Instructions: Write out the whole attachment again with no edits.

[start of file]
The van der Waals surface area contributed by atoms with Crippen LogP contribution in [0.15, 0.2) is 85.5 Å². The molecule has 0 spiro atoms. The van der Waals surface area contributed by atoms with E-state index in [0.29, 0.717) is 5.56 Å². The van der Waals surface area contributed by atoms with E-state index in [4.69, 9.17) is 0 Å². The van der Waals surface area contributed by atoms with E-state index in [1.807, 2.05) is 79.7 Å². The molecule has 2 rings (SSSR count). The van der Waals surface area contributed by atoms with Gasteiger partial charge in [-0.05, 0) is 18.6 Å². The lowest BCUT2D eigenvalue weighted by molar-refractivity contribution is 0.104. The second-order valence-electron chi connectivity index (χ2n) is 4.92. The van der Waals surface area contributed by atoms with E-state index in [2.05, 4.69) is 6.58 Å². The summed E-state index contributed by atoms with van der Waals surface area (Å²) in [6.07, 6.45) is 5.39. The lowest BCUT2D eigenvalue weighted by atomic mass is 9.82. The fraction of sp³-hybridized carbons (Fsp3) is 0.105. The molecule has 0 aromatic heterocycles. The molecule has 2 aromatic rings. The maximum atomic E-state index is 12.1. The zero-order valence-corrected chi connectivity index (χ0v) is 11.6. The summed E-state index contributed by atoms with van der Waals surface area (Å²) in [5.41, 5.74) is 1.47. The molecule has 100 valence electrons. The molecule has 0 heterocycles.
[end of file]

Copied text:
The van der Waals surface area contributed by atoms with Crippen LogP contribution in [0.15, 0.2) is 85.5 Å². The molecule has 0 spiro atoms. The van der Waals surface area contributed by atoms with E-state index in [0.29, 0.717) is 5.56 Å². The van der Waals surface area contributed by atoms with E-state index in [4.69, 9.17) is 0 Å². The van der Waals surface area contributed by atoms with E-state index in [1.807, 2.05) is 79.7 Å². The molecule has 2 rings (SSSR count). The van der Waals surface area contributed by atoms with Gasteiger partial charge in [-0.05, 0) is 18.6 Å². The lowest BCUT2D eigenvalue weighted by molar-refractivity contribution is 0.104. The second-order valence-electron chi connectivity index (χ2n) is 4.92. The van der Waals surface area contributed by atoms with E-state index in [2.05, 4.69) is 6.58 Å². The summed E-state index contributed by atoms with van der Waals surface area (Å²) in [6.07, 6.45) is 5.39. The lowest BCUT2D eigenvalue weighted by atomic mass is 9.82. The fraction of sp³-hybridized carbons (Fsp3) is 0.105. The molecule has 0 aromatic heterocycles. The molecule has 2 aromatic rings. The maximum atomic E-state index is 12.1. The zero-order valence-corrected chi connectivity index (χ0v) is 11.6. The summed E-state index contributed by atoms with van der Waals surface area (Å²) in [5.41, 5.74) is 1.47. The molecule has 100 valence electrons. The molecule has 0 heterocycles.